Harare: Zimbabwe’s new president, Emmerson Mnangagwa, is urging the southern African nation to put behind it one of its most painful episodes: the army’s massacre of as many as 20,000 people from the minority Ndebele ethnic group in the 1980s.
Mnangagwa, who replaced Robert Mugabe as president in November, was minister of state security at the time of the killings that started in 1983, three years after independence from the UK.
Opposition leaders, former ruling party members and civil-rights groups say he and other members of his new administration bear some responsibility for the atrocities. Mugabe has previously described the episode as a “moment of madness.”
“We should look into the future,” Mnangagwa, 75, said in an interview in his office in the capital, Harare, last week. “The thrust should not be for us, in this new dispensation, to go and engage in the past.”
Mugabe ordered the military action after sporadic attacks on civilians by so-called dissidents said to be linked to the Ndebele-dominated Zimbabwe African People’s Union, the main rival to his ruling party. His deployment of the North Korean-trained fifth brigade resulted in the intimidation and deaths of thousands of people in the south of the country, according to the Catholic Commission for Justice and Peace. No one has been held accountable for the alleged crimes and no reparations have been paid.
Mnangagwa, who served as Mugabe’s right-hand man for 54 years, this month signed into law the National Reconciliation Bill, which he said will create a platform where past grievances can be aired. He also admits that the government, led then and now by the Zimbabwe African National Union-Patriotic Front, is partly responsible.
“There is no decision by cabinet which can be attributed to one individual. If there should be responsibility, there should be responsibility of the government of the day,” he said. “It was necessary to bring law and order in the country. I believe that during the process of that in some areas there could have been excesses by the implementing authorities of the time.”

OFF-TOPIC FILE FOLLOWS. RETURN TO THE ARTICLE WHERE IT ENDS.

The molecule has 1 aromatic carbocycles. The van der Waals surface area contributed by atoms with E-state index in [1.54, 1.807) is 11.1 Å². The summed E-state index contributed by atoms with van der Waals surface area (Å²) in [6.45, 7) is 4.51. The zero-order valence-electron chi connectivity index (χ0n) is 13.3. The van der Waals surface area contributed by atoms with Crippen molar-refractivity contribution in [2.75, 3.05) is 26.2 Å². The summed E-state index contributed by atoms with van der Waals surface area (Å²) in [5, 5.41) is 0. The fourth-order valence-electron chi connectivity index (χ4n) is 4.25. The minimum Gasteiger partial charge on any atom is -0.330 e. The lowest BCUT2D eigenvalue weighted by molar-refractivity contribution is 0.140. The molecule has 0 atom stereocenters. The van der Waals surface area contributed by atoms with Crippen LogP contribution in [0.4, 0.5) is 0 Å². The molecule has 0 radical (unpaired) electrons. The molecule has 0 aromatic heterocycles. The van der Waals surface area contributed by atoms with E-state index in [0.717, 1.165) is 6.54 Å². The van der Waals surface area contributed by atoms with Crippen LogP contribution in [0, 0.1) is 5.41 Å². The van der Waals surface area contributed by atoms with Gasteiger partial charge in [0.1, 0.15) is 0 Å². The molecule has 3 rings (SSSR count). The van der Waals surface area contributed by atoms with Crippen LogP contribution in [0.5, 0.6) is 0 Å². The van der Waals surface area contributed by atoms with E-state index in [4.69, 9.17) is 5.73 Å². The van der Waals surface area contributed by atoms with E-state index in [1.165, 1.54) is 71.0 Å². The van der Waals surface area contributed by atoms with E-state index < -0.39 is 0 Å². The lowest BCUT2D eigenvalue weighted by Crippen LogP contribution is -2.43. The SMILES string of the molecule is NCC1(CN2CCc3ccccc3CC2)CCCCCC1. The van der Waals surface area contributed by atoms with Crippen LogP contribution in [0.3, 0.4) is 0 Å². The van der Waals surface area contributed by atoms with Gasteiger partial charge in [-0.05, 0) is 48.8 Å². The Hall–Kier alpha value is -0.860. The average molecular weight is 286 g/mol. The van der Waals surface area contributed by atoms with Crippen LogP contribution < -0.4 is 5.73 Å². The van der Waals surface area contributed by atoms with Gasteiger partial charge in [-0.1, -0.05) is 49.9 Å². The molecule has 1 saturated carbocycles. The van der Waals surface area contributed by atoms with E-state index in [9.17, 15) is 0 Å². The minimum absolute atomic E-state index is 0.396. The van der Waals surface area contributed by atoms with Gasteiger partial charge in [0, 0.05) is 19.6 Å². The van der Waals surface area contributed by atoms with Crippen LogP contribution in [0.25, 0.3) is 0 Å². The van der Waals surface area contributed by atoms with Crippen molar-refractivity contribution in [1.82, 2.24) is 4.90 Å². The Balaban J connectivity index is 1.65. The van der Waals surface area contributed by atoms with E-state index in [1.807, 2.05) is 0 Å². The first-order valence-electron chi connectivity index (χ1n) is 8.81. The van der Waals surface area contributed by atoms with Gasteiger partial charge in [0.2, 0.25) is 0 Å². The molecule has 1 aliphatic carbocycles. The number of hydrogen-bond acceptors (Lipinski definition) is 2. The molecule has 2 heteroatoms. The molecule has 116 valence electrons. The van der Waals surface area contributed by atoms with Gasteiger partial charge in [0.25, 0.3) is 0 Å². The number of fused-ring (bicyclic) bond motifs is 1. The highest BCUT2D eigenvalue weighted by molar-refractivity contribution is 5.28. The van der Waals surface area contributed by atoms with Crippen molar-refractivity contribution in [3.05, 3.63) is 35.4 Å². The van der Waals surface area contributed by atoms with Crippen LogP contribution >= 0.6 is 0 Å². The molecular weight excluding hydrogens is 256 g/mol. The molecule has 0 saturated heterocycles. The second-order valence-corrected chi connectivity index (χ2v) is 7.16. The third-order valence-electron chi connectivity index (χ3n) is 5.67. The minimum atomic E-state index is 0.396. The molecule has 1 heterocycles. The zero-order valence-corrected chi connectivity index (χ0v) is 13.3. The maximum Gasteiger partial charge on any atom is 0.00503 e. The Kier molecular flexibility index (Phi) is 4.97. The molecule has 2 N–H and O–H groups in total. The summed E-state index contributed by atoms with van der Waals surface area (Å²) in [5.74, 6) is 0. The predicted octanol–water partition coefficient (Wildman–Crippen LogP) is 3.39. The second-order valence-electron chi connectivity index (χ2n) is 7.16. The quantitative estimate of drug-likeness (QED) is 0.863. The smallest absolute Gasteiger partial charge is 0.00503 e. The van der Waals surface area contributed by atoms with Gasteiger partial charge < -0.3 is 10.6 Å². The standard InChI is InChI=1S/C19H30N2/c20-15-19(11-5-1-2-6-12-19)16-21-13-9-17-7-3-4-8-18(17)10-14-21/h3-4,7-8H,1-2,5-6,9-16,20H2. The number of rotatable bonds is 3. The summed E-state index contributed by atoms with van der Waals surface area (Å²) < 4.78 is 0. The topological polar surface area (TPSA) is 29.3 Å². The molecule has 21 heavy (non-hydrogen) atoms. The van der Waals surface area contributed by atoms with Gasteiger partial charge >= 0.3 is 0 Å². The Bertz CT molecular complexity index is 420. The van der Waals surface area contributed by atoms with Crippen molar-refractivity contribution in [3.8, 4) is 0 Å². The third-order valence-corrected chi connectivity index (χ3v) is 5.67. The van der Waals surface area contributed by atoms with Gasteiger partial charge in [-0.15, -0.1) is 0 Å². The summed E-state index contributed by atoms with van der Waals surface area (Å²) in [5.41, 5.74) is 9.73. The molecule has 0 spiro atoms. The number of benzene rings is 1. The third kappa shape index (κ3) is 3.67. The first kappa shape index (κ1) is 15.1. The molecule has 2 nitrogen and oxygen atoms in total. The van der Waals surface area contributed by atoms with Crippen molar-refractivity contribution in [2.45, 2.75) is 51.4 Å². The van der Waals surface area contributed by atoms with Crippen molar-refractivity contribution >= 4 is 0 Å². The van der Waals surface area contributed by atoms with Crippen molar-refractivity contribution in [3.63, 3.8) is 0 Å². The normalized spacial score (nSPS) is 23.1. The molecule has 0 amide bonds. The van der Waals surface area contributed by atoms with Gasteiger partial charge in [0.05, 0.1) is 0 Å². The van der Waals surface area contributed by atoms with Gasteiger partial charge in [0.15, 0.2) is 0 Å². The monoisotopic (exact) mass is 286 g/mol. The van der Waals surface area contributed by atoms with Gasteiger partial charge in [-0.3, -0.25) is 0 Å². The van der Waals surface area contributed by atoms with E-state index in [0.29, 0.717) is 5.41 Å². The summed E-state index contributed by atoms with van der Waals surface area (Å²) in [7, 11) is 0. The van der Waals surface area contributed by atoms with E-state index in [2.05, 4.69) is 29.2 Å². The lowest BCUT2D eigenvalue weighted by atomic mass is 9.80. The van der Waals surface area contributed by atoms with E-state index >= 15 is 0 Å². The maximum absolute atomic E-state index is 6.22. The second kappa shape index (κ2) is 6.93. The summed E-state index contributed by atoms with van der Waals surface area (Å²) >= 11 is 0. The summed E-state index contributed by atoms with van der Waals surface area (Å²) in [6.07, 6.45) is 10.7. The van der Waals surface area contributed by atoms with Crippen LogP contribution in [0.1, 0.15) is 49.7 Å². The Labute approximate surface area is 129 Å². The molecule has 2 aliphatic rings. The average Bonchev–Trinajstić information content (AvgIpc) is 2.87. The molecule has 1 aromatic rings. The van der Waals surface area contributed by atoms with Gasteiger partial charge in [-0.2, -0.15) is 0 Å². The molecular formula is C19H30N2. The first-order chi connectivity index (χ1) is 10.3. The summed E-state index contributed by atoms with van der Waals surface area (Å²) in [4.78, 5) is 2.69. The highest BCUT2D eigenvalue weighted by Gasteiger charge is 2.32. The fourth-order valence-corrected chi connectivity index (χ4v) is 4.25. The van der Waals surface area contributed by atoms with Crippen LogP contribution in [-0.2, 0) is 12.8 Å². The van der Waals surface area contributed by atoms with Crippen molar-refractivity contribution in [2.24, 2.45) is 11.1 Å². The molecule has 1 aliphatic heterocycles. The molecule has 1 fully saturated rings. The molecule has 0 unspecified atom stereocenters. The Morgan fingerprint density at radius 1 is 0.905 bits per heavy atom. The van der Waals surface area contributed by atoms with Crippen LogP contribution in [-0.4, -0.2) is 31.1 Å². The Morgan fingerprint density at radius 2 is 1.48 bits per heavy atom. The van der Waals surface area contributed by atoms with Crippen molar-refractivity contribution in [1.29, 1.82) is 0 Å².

Critics say that acknowledgement doesn’t go far enough.
“These were not excesses but crimes against humanity in which Mnangagwa played a critical role. Thirty-four years on, Mnangagwa has a crucial role to heal this festering wound,” said David Coltart, an opposition senator whose law firm has investigated the massacres. “He must acknowledge the atrocities, give an unequivocal apology and reorder the budget to arrange for communal reparation to be made to the affected parties. Any attempt by him to divert responsibility will simply anger victims more.”
Demands that he address the massacres known as Gukurahundi, an expression in the language of the majority Shona ethnic group that means the rain that sweeps away the chaff, are an early challenge for Mnangagwa, who’s trying to revive his nation’s decimated economy and end its political isolation. He’ll also face elections within four to five months.
A violent programme of land seizures from white commercial farmers that began in 2000 and a series of elections marred by irregularities and intimidation of the opposition led to the economy halving in size as exports collapsed, inflation surged, Western nations imposed sanctions on the country’s leaders and international lenders withdrew lines of credit.
The president, who served in several roles in Mugabe’s cabinet before becoming deputy president, is trying to distance himself from his predecessor by re-engaging with the West and international capital markets.
Mnangagwa fell out with Mugabe’s wife, Grace, and was fired on her urging in early November. He then fled the country after learning that his life was in danger and returned as leader after the military briefly took control a week later.
With a new government, Zimbabwe needs to start afresh, Mnangagwa said, and move on from the abuses of the past.
“We must persuade our communities to work together, to unite and look forward,” he said.